Others appointed to the College of Cardinals include Archbishop Celestino Aós Braco of Santiago, Chile; Archbishop Antoine Kambanda of Kigali, Rwanda; Archbishop Jose Fuerte Advincula of Capiz, in the Philippines; and Bishop Cornelius Sim, Vicar Apostolic of Brunei.
Also elevated to the rank of cardinal are Archbishop Augusto Paolo Lojudice, former Rome auxiliary bishop and current Archbishop of Siena-Colle di Val d’Elsa-Montalcino, Italy; and Fra Mauro Gambetti, Custos of the Sacred Convent of Assisi.
Alongside Cantalamessa, the pope named three others who will receive the red hat but be unable to vote in conclaves: Emeritus Bishop Felipe Arizmendi Esquivel of San Cristóbal de Las Casas, Chiapas, Mexico; Archbishop Silvano Maria Tomasi, Permanent Observer Emeritus to the United Nations Office and Specialized Agencies in Geneva; and Enrico Feroci, parish priest of Santa Maria del Divino Amore at Castel di Leva, Rome.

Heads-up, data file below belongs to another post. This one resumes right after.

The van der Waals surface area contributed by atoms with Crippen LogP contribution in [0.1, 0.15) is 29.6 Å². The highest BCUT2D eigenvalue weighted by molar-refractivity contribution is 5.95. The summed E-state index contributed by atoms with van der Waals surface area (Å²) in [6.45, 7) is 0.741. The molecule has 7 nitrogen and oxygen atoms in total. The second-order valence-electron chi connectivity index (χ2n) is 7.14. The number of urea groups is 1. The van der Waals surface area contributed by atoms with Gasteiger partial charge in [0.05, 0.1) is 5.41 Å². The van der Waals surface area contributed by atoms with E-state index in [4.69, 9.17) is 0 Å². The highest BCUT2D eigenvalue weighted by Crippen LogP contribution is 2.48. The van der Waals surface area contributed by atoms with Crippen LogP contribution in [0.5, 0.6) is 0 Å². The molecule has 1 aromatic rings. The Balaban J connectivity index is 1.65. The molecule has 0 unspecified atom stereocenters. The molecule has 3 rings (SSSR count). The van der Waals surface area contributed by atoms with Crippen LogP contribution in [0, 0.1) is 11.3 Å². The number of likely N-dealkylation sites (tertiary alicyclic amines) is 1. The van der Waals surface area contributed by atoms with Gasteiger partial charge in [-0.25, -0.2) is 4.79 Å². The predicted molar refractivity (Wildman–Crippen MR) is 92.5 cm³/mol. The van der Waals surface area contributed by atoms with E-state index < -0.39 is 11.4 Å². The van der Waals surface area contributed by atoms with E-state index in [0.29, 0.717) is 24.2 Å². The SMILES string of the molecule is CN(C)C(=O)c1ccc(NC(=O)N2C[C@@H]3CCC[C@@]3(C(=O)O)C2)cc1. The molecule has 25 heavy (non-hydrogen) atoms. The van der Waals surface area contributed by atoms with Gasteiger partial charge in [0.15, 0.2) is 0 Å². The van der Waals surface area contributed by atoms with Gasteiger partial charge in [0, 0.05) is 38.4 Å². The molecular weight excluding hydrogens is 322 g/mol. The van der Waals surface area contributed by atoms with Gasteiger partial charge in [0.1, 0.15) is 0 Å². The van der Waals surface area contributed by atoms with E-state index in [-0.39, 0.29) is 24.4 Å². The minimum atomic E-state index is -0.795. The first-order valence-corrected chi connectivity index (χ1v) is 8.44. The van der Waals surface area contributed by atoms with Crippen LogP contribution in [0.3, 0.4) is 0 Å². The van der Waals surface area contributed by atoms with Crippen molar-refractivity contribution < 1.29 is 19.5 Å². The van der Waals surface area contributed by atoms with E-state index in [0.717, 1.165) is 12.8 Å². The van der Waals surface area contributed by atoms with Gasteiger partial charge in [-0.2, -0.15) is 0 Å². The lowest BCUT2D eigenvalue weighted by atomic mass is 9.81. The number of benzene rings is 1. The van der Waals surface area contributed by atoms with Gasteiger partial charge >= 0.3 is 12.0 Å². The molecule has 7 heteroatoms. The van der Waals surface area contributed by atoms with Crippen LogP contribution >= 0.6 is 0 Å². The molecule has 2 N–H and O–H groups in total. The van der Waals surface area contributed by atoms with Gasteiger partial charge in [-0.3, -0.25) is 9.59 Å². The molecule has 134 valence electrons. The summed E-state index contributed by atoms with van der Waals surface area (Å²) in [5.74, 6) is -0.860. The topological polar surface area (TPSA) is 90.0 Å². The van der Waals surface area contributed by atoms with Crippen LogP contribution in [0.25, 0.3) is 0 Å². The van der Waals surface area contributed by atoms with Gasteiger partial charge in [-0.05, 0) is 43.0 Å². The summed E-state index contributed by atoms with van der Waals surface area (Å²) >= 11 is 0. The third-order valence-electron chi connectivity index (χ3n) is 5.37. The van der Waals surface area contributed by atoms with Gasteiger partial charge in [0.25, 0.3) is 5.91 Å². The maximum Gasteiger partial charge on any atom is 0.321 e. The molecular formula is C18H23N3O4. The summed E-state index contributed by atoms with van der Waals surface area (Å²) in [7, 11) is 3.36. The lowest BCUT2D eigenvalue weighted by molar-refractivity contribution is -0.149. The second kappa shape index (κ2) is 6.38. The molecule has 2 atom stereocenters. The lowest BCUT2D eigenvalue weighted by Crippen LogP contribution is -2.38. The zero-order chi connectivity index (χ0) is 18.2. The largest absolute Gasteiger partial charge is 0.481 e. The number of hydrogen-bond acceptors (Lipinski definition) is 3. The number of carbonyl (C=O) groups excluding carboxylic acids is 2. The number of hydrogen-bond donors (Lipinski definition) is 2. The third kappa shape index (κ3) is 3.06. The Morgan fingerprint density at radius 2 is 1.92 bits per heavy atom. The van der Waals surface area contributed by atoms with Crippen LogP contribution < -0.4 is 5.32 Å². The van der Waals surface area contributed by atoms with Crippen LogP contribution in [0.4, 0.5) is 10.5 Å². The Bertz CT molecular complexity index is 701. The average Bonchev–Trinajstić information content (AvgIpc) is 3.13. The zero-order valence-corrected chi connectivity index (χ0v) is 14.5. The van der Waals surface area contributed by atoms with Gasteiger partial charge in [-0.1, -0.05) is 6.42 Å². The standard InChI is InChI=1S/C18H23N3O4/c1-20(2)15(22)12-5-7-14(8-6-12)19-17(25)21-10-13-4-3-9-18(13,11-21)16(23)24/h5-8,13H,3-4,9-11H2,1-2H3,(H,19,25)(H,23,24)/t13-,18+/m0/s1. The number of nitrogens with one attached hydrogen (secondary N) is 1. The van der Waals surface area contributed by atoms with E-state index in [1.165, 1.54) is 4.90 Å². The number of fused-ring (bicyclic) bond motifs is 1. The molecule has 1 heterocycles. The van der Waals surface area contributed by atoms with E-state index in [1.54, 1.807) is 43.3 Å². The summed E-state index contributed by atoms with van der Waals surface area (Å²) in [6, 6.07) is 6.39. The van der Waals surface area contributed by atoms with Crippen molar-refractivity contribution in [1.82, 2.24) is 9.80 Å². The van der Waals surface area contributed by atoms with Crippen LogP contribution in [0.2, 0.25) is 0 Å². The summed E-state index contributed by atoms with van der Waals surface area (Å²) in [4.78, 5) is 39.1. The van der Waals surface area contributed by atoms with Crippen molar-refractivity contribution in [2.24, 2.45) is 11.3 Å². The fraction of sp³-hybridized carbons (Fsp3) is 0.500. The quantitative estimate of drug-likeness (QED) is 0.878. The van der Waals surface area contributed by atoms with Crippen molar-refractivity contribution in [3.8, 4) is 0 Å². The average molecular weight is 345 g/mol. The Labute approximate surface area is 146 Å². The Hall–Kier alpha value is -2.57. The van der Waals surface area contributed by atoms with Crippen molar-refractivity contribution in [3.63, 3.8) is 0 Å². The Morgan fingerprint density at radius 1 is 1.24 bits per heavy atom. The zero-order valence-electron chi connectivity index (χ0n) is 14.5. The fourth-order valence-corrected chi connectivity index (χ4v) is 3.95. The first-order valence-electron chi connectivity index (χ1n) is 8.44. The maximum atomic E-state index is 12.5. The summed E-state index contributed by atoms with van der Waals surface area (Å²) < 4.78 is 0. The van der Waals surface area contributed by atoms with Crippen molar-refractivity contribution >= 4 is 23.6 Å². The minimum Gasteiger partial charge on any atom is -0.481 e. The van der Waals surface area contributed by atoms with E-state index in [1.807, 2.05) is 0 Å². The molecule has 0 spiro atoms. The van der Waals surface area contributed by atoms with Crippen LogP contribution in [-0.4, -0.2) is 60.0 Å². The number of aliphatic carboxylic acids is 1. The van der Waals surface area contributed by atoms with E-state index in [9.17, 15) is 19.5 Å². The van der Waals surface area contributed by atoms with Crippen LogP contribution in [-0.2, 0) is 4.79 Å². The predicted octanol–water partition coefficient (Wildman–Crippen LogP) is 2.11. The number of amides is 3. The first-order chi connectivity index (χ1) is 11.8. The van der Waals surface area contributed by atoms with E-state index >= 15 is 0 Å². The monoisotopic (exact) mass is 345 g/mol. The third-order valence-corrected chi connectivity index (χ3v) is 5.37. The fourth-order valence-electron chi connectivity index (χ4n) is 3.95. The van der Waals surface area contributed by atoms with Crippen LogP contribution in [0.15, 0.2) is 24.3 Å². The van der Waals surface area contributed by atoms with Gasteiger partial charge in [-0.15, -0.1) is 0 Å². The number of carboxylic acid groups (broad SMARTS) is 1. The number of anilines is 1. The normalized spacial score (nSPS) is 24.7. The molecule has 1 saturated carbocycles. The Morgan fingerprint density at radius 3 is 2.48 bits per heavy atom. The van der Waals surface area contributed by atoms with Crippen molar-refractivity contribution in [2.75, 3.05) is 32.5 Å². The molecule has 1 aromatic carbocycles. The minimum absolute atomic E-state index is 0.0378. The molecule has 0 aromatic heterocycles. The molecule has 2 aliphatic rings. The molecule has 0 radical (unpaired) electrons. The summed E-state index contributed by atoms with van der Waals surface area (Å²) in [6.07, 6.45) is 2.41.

Cardinal-designate Gregory hit the headlines in June this year, when he strongly criticized U.S. President Donald Trump’s visit to the John Paul II Shrine in Washington, D.C., amid clashes between police and protesters.
“I find it baffling and reprehensible that any Catholic facility would allow itself to be so egregiously misused and manipulated in a fashion that violates our religious principles, which call us to defend the rights of all people even those with whom we might disagree,” he said.
“St. Pope John Paul II was an ardent defender of the rights and dignity of human beings. His legacy bears vivid witness to that truth. He certainly would not condone the use of tear gas and other deterrents to silence, scatter or intimidate them for a photo opportunity in front of a place of worship and peace,” he added.
Gregory served as president of the United States Conference of Catholic Bishops from 2001 to 2004. He was the archbishop of Atlanta from 2005 to 2019.
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